United States District Court, W.D. North Carolina, Asheville Division
CANDY LOSSIAH, Administratrix of the Estate of ANTHONY EDWARD LOSSIAH, Plaintiff,
UNITED STATES OF AMERICA, Defendant.
REIDINGER UNITED STATES DISTRICT JUDGE.
MATTER is before the Court on Defendants' Motion
to Dismiss Complaint Pursuant to Fed.R.Civ.P. 12(b)(1) and
12(b)(6) [Doc. 9]; the Magistrate Judge's Memorandum and
Recommendation [Doc. 18] regarding the disposition of that
motion; and the Defendant's Objections to the Memorandum
and Recommendation [Doc. 20].
to 28 U.S.C. § 636(b) and the standing Orders of
Designation of this Court, the Honorable David S. Cayer,
United States Magistrate Judge, was designated to consider
the Defendant's motion and to submit a recommendation for
February 13, 2019, the Magistrate Judge filed a Memorandum
and Recommendation in this case containing conclusions of law
in support of a recommendation regarding the motion to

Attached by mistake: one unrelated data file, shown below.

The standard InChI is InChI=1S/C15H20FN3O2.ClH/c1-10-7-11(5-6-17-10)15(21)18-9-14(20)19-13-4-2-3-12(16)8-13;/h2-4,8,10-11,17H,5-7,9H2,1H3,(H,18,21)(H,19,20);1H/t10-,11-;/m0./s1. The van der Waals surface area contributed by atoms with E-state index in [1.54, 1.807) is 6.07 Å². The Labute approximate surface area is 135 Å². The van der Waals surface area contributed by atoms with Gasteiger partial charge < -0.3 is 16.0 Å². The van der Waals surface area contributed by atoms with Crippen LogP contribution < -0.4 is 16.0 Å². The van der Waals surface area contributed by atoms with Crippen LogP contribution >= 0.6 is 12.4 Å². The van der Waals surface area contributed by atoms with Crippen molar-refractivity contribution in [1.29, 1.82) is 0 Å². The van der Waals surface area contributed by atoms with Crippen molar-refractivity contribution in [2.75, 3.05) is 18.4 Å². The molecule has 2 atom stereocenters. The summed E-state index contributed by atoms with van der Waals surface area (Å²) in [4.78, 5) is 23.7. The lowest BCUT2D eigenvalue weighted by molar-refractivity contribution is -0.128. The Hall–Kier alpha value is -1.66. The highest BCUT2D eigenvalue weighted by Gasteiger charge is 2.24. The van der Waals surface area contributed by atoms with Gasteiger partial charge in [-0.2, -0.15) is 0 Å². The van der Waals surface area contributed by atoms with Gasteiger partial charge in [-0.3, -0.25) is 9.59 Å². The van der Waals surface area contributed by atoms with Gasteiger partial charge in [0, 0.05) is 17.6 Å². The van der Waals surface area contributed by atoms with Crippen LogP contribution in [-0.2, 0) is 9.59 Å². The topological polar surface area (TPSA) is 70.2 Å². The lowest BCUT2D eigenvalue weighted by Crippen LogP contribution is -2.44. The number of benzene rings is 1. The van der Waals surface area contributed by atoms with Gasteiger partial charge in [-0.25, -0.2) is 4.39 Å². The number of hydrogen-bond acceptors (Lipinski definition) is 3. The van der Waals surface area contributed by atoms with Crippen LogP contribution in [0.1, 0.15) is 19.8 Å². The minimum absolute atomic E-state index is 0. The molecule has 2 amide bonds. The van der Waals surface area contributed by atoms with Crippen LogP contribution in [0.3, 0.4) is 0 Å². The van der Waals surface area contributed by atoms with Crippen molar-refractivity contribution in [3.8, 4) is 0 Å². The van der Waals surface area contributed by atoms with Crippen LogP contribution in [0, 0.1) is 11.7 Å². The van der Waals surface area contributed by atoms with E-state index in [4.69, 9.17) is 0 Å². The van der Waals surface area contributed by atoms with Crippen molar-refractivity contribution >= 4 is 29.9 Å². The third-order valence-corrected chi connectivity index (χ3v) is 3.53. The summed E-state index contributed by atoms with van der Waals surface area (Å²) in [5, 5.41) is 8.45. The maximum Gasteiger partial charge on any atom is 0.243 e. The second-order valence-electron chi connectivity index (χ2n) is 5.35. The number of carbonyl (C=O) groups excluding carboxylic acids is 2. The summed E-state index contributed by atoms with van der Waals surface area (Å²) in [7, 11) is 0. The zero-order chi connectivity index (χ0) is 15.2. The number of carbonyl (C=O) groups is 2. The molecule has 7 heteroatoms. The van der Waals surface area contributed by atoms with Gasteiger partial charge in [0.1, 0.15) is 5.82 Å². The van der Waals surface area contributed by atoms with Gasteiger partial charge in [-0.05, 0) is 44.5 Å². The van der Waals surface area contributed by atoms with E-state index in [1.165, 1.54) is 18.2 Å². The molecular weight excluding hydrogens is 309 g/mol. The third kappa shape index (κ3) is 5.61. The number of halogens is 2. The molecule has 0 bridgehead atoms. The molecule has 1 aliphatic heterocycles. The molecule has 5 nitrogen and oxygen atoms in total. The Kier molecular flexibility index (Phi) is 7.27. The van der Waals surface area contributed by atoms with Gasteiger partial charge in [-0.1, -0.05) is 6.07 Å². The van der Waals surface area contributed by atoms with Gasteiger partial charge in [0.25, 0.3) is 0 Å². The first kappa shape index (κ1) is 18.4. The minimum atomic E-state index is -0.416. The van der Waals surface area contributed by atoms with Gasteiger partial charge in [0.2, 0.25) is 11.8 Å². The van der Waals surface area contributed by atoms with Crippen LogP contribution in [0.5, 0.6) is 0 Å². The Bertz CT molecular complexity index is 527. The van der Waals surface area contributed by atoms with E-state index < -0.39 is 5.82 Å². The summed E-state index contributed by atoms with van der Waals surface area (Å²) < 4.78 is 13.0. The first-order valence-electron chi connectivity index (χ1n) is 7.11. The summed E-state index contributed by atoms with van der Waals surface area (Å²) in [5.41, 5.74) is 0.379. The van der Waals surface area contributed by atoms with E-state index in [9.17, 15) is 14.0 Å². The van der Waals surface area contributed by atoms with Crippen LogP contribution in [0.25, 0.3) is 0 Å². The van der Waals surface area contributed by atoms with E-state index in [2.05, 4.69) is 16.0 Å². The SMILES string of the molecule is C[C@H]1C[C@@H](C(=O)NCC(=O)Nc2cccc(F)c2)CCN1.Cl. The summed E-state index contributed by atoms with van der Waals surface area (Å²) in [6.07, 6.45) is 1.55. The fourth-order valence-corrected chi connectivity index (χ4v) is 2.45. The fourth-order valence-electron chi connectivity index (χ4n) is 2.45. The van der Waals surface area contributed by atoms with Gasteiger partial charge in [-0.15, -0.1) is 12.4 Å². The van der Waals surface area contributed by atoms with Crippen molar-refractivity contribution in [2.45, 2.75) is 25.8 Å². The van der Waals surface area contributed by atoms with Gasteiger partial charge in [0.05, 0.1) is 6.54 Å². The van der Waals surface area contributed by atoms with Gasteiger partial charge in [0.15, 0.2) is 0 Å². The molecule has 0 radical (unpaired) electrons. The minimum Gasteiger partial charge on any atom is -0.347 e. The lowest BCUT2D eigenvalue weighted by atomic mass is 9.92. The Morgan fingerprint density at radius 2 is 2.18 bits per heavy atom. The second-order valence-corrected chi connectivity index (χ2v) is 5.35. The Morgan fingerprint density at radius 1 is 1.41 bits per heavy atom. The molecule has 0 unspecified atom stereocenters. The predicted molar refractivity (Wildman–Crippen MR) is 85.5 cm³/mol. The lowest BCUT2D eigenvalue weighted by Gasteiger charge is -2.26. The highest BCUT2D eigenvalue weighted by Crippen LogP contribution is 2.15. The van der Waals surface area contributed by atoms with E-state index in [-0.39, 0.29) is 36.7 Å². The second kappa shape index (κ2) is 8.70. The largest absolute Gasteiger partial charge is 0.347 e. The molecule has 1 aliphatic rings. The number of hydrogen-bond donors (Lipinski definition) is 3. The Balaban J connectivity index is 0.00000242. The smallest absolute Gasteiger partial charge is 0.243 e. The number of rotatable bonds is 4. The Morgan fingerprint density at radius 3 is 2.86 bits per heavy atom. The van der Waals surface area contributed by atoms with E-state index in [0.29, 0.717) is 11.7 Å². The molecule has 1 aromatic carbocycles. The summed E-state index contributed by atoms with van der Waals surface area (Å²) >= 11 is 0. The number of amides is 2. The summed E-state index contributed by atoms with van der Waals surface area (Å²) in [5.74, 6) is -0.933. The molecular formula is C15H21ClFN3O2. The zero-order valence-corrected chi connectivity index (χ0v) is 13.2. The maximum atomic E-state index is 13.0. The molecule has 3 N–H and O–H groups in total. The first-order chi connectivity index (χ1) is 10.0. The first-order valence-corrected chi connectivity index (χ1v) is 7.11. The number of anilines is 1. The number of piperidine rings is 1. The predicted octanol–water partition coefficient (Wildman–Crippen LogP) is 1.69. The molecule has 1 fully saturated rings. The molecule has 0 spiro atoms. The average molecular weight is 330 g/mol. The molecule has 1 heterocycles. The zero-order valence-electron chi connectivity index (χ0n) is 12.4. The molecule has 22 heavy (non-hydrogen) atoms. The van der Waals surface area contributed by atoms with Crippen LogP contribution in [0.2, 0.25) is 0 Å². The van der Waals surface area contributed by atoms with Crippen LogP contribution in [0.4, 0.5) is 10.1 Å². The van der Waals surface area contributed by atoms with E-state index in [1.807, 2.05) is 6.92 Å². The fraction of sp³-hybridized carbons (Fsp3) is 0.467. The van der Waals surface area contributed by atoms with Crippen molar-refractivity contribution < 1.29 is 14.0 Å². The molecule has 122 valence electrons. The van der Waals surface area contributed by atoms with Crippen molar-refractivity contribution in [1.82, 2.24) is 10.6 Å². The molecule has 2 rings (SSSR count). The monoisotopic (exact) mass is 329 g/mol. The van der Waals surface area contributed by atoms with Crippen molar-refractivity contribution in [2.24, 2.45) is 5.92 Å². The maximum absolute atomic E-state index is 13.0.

dismiss. [Doc. 18]. The Magistrate Judge advised the parties
that they had fourteen (14) days, or until February 27, 2019,
to file written objections to the recommendation.
[Id.]. On February 19, 2019, Defendant sought and
was granted by text order a seven-day extension of time to
file written objections to the recommendation, making
Defendant's objections due on March 6, 2019. [Doc. 19].
On March 5, 2019, Defendant timely filed Objections to the
Memorandum and Recommendation. [Doc. 20]. On March 18, 2019,
Plaintiff filed a Reply to Defendant's Objections. [Doc.
Court has reviewed the Memorandum and Recommendation and the
Defendant's Objections thereto and based thereon
concludes as follows.
undisputed that the Plaintiff's decedent, Anthony Edward
Lossiah (“Lossiah”), was a police officer
employed by the Eastern Band of Cherokee Indians (EBCI) who
was injured while on the job. This action is for medical
malpractice in the treatment Lossiah received for those